Sleep and Circadian Rhythms….our bodies natural cycles
*The above info graphic shows the natural rhythm our bodies are designed to go through during a typical 24hr period.
I worked earlies, lates and nights for six years and it has most certainly messed up my sleep patterns which I am slowly slowly clawing back to something resembling healthy!
At the time I never understood how important our natural sleep cycles and bodily rhythms are, or how they work. If I had more knowledge at the time I could definitely have done less ‘damage’ and got more out of training and probably been more effective at work.
Our bodies follow a rhythm and cycle that is as ancient as humans themselves, it runs in relation to a full revolution of earth, and therefore the rise and fall of the sun. Humans are designed to sleep or rest during hours of darkness and be awake during hours of light.
Poor sleep is a massive problem in todays society and improving sleep quality will have positive effects on body composition, performance, mood and health! It is my go to thing to change with clients and is one of the most important pieces of the health and fitness puzzle.
In the mornings, you wake up and your bodies will naturally have elevated levels of cortisol, a hormone with a number of functions, but which is mainly released at times of stress. This is normal, and a good thing, its an essential hormone for you to function as humans and it should be slightly elevated in the morning.
During the day, the cortisol levels should gradually decline and as you approach the evening, and sunset, the hormone melatonin is released. This hormone is responsible for the regulation of sleep, so it is important it is released in the evening before you try to sleep.
If you think about how we structure our lives, many of us have stressors in the evening, for instance training, watching television, working late, studying late etc.
This can raise cortisol levels just before bed and in relation to watching or using screens before bed it can inhibit the release of melatonin, as the light emitted from the screen signals to the brain that it is actually still daytime and that you do not want melatonin released yet.
So, many of our members train in the evening as it is the only time they can train. For those of you who train at this time, what can you do to help change this? Well, a stress response from training is good, you just need to get your body out of it as soon as possible after.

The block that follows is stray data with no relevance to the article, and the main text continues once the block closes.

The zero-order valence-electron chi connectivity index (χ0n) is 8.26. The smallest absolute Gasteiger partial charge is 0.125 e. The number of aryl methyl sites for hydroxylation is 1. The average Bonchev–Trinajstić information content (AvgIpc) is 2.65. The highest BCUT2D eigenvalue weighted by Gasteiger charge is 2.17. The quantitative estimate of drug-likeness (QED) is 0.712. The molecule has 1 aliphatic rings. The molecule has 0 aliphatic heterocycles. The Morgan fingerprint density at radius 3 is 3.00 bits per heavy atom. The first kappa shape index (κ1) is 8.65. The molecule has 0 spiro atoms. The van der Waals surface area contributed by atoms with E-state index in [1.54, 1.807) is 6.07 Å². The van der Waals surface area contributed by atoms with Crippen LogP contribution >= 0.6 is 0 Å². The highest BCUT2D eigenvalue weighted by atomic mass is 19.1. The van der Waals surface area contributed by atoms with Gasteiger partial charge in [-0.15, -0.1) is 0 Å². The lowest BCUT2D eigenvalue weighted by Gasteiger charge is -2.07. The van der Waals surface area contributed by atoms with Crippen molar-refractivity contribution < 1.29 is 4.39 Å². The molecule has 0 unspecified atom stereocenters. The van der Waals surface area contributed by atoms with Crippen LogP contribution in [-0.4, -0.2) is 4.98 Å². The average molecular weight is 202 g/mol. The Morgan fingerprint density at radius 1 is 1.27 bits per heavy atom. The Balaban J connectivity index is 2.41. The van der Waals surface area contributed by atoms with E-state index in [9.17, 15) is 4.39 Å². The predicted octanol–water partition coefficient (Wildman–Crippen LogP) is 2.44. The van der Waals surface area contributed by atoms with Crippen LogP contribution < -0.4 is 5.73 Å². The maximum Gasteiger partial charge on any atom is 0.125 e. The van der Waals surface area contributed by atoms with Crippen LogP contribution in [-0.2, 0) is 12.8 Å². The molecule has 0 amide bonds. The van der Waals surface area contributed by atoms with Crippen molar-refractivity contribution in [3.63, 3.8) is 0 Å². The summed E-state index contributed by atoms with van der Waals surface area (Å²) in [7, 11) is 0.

So try to implement these protocols to see if they help:
1- Spend 5-10 mins stretching and cooling down afterwards. Use this time to relax mentally and physically, step away from the buzz of training and bring yourself back to the real world. You can incorporate breathing drills into this as well.
2- When you get home, consume some carbohydrates with your post workout meal. This will help blunt the cortisol response and can help with the release for serotonin, a precursor to melatonin.
3- Dim lights and avoid screens upon getting home, start using this time to wind down and don’t ‘rush’ to bed. Take a bit of time to try and relax and digest your post workout meal properly.
Some other basic sleep protocols to implement include:
- Sleeping in complete darkness, use blackout blinds to ensure there is no light source in your room
- Avoid electrical devices 60-90 minutes before bed
- Avoid alcohol before bed, this may feel like it knocks you out but the sleep quality under the influence of alcohol is MUCH reduced
- Dim lights and keep them down until bedtime
- Switch Off! Try and put a limit on working late or answering messages or calls late at night
- Aim to be in bed by 2200hrs, between this time and 0200 is when most of our physical repair takes place. In my experience, 6-8 hrs of sleep is better from 2200hrs, than say 8-10hrs from midnight. The more in sync with our natural biological rhythms we can be the better!
- If you can, incorporate 20-30 minute naps to top up your sleep. I personally struggle with this as I find it difficult to relax enough to sleep in the day, but if you can do it, it can help.